The White House signalled on Sunday night that the Syrian government’s decision to finally allow weapons inspectors to analyse the site of last week’s alleged chemical attack was too little too late after bluntly rebuffing an invitation issued by Damascus.
“If the Syrian government had nothing to hide and wanted to prove to the world that it had not used chemical weapons in this incident, it would have ceased its attacks on the area and granted immediate access to the UN five days ago,” a senior Obama administration official said.
Options for a military strike drawn up by the Pentagon are already on President Barack Obama’s desk. However as he contemplated them last night – most likely a strike by cruise missiles launched from the Mediterranean – he was on the receiving end of strong warnings to desist from both Moscow and some leaders of his own party at home.
The administration official stressed that President Obama had not made up his mind and was awaiting a final assessment from the US intelligence services on the circumstances of the use of chemical weapons. But he made clear that the outcome of that assessment was hardly a matter of suspense. “There is very little doubt at this point that a chemical weapon was used by the Syrian regime against civilians in this incident.” Any final decision may also await a meeting of top Western and Arab defence ministers in Amman expected in the coming few days.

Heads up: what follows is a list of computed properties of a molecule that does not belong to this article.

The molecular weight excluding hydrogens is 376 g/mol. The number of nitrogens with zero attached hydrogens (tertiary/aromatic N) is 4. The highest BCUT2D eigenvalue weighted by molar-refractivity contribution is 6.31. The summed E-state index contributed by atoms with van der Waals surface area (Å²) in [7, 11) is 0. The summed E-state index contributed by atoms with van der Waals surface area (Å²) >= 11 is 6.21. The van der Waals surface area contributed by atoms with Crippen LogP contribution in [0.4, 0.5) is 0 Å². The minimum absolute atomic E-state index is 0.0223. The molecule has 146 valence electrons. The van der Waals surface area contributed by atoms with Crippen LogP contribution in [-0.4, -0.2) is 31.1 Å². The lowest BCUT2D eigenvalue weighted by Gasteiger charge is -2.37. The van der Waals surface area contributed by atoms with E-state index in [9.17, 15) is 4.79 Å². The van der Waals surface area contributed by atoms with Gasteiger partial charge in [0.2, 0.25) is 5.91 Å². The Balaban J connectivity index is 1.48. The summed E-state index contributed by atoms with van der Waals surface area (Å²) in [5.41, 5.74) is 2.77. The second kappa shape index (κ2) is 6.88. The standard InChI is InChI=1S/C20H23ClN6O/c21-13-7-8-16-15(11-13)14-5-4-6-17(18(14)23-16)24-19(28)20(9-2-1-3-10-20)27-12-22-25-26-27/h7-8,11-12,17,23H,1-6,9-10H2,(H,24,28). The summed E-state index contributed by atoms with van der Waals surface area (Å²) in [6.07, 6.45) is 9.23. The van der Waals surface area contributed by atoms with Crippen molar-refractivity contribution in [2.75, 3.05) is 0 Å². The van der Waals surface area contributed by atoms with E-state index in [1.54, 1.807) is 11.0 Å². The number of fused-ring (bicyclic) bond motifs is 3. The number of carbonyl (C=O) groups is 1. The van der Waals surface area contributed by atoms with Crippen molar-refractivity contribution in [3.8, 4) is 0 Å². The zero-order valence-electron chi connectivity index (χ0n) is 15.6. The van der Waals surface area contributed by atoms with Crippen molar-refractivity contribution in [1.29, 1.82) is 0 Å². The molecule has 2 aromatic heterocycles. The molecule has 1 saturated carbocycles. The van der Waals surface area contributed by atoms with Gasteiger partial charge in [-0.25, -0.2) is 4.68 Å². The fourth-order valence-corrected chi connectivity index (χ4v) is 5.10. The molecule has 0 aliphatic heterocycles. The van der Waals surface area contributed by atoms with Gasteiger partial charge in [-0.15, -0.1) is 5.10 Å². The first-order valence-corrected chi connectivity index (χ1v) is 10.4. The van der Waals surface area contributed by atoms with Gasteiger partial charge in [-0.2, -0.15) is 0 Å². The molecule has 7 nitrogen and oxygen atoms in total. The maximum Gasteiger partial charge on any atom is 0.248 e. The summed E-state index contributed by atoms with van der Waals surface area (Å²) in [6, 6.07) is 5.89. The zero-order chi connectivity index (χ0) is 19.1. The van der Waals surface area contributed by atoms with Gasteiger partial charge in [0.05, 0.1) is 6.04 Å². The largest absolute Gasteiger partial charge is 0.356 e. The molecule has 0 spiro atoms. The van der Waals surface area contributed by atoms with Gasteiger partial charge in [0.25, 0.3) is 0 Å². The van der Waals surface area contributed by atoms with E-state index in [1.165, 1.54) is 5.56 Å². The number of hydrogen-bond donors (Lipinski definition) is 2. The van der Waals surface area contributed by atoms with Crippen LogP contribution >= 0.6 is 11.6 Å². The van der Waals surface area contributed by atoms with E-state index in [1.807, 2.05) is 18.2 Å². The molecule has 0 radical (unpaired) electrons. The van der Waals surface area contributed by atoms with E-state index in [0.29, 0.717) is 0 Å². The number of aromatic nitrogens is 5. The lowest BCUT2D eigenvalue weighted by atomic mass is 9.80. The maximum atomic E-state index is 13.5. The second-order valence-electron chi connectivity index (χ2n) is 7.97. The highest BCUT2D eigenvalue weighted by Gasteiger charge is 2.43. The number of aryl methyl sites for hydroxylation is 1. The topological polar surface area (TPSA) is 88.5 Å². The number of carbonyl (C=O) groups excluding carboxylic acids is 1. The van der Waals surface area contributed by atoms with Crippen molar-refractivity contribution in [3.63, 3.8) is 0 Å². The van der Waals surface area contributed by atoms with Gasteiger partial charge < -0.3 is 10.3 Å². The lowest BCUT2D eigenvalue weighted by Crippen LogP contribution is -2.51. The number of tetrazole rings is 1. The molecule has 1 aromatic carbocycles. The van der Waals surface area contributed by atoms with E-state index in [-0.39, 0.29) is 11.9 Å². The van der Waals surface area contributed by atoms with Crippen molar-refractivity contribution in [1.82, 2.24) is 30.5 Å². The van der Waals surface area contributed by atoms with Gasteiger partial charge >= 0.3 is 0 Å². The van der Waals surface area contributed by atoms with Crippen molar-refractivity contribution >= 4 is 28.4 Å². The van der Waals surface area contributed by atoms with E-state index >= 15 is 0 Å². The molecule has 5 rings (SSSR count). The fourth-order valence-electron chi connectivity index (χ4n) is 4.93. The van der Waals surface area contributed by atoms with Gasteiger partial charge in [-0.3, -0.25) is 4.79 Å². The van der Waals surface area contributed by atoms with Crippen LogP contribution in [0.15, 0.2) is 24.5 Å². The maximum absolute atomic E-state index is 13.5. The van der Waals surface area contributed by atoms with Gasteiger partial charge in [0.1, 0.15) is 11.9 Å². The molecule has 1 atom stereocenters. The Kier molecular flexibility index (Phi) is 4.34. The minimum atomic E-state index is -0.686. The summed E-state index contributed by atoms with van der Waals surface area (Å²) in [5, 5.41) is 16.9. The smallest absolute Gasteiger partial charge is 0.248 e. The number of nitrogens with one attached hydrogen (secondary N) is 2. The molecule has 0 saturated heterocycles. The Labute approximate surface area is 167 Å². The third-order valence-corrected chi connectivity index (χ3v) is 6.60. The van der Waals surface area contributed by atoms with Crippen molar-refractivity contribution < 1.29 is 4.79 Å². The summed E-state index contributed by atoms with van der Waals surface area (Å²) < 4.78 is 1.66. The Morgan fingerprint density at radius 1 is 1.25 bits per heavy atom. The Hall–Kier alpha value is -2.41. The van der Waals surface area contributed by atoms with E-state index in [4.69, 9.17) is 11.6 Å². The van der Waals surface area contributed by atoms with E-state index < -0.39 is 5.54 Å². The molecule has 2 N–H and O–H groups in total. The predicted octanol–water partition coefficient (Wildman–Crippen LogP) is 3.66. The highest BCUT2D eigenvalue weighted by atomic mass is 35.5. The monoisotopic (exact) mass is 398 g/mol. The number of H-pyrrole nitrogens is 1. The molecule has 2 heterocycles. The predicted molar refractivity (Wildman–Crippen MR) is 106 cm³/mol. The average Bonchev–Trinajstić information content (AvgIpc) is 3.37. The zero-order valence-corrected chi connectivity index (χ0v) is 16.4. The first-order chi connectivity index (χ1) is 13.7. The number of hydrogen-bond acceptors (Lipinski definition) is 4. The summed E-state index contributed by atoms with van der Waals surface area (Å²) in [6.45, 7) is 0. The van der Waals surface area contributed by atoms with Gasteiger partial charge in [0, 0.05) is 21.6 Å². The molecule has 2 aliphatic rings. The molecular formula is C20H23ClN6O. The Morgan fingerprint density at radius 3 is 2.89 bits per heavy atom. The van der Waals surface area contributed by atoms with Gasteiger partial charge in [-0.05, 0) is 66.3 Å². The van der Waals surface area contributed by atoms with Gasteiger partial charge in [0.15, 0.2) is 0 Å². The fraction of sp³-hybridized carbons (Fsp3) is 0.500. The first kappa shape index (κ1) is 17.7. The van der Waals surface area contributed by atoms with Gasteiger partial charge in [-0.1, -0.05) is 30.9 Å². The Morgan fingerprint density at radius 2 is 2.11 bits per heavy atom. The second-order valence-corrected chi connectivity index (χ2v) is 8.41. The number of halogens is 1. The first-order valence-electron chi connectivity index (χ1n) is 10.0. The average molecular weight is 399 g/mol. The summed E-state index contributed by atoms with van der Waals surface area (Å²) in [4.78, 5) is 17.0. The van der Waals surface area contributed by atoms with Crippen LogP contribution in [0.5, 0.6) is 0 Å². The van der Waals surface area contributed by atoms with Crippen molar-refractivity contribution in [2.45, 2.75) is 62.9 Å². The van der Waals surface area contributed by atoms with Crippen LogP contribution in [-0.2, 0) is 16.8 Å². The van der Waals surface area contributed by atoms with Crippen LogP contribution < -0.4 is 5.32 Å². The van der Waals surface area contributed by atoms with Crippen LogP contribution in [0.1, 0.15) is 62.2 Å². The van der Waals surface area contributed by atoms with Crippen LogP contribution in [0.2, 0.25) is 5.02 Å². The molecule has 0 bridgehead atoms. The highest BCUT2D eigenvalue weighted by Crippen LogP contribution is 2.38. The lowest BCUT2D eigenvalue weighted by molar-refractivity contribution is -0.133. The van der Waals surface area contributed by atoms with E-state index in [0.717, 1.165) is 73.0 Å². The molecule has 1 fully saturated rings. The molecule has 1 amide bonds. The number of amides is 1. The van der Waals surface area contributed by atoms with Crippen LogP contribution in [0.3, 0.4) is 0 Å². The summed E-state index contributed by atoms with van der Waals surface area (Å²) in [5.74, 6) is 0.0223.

Martin Nesirky, a UN spokesman in New York, said that team already in place in Syria “is preparing to conduct on-site fact-finding activities” on Monday, adding that the regime has “affirmed that it will provide the necessary co-operation, including the observance of the cessation of hostilities at the locations related to the incident”.
President Obama just a few days ago made clear his preference for winning support for any military intervention from the UN Security Council first. That, however, would assume the backing of both Russia and China, which each have veto power. Hardly encouraging therefore was a statement issued by the Russian foreign ministry that sought to remind the US of events 10 years ago when it began its invasion of Iraq without a UN resolution.
“We once again decisively urge [the United States] not to repeat the mistakes of the past and not to allow actions that go against international law,” the statement said. “Any unilateral military action bypassing the United Nations will... lead to further escalation [in Syria] and will affect the already explosive situation in the Middle East in the most devastating way.”
The dilemma is vivid for Mr Obama who has made no secret of his own misgivings about involving the US directly in the conflict. “Sometimes what we’ve seen is that folks will call for immediate action, jumping into stuff, that does not turn out well, gets us mired in very difficult situations,” he said last week. “We have to think through strategically what’s going to be in our long-term national interests.”
Polls show that most Americans strongly opposed to US intervention. Democratic Senator Jack Reed publicly fretted about being sucked into a longer commitment in Syria. “We can’t let ourselves get into a situation where this becomes a springboard for a general military option,” he told CBS News.
Senator Reed also warned against concluding that the regime was responsible for the use of chemical weapons without final conclusive evidence. “We have to verify that it was directed by the Assad regime because that will allow us to build an international coalition because that will allow us to take any further steps in Syria.”
Elsewhere, resolve for a US-led attack on Syrian installations appeared to be hardening. French President François Hollande reiterated the view in many Western capitals that chemical agents were used last week, telling Mr Obama that “everything was consistent with designating the Damascus regime as the perpetrator of these unacceptable attacks.”